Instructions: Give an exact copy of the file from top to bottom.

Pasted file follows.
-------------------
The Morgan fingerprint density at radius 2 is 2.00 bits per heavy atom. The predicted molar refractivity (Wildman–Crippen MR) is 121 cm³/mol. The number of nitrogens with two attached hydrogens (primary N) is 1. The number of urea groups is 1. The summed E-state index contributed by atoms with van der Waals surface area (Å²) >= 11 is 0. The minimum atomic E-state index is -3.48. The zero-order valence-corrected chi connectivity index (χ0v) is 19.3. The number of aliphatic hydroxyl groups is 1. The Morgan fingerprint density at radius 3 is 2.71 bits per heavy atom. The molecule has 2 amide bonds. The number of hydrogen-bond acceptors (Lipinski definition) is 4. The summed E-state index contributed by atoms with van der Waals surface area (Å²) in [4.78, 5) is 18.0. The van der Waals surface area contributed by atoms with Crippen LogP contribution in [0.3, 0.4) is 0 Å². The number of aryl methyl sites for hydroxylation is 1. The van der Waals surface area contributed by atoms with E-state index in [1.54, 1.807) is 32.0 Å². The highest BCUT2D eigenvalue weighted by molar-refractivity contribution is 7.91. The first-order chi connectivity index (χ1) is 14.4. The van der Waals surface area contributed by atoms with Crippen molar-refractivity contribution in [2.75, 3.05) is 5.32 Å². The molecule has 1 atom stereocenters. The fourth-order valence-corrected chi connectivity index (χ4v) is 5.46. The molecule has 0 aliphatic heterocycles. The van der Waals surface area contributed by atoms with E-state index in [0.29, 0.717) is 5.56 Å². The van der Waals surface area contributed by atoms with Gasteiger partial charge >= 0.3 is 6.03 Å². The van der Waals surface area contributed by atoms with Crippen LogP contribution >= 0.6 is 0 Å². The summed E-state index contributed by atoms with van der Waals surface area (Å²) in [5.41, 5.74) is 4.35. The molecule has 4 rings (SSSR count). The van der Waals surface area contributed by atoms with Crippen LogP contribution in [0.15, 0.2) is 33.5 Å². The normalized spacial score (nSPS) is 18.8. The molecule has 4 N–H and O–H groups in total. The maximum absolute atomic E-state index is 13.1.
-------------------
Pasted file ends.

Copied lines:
The Morgan fingerprint density at radius 2 is 2.00 bits per heavy atom. The predicted molar refractivity (Wildman–Crippen MR) is 121 cm³/mol. The number of nitrogens with two attached hydrogens (primary N) is 1. The number of urea groups is 1. The summed E-state index contributed by atoms with van der Waals surface area (Å²) >= 11 is 0. The minimum atomic E-state index is -3.48. The zero-order valence-corrected chi connectivity index (χ0v) is 19.3. The number of aliphatic hydroxyl groups is 1. The Morgan fingerprint density at radius 3 is 2.71 bits per heavy atom. The molecule has 2 amide bonds. The number of hydrogen-bond acceptors (Lipinski definition) is 4. The summed E-state index contributed by atoms with van der Waals surface area (Å²) in [4.78, 5) is 18.0. The van der Waals surface area contributed by atoms with Crippen LogP contribution in [0.3, 0.4) is 0 Å². The number of aryl methyl sites for hydroxylation is 1. The van der Waals surface area contributed by atoms with E-state index in [1.54, 1.807) is 32.0 Å². The highest BCUT2D eigenvalue weighted by molar-refractivity contribution is 7.91. The first-order chi connectivity index (χ1) is 14.4. The van der Waals surface area contributed by atoms with Crippen molar-refractivity contribution in [2.75, 3.05) is 5.32 Å². The molecule has 1 atom stereocenters. The fourth-order valence-corrected chi connectivity index (χ4v) is 5.46. The molecule has 0 aliphatic heterocycles. The van der Waals surface area contributed by atoms with E-state index in [0.29, 0.717) is 5.56 Å². The van der Waals surface area contributed by atoms with Gasteiger partial charge >= 0.3 is 6.03 Å². The van der Waals surface area contributed by atoms with Crippen LogP contribution >= 0.6 is 0 Å². The summed E-state index contributed by atoms with van der Waals surface area (Å²) in [5.41, 5.74) is 4.35. The molecule has 4 rings (SSSR count). The van der Waals surface area contributed by atoms with Crippen LogP contribution in [0.15, 0.2) is 33.5 Å². The normalized spacial score (nSPS) is 18.8. The molecule has 4 N–H and O–H groups in total. The maximum absolute atomic E-state index is 13.1.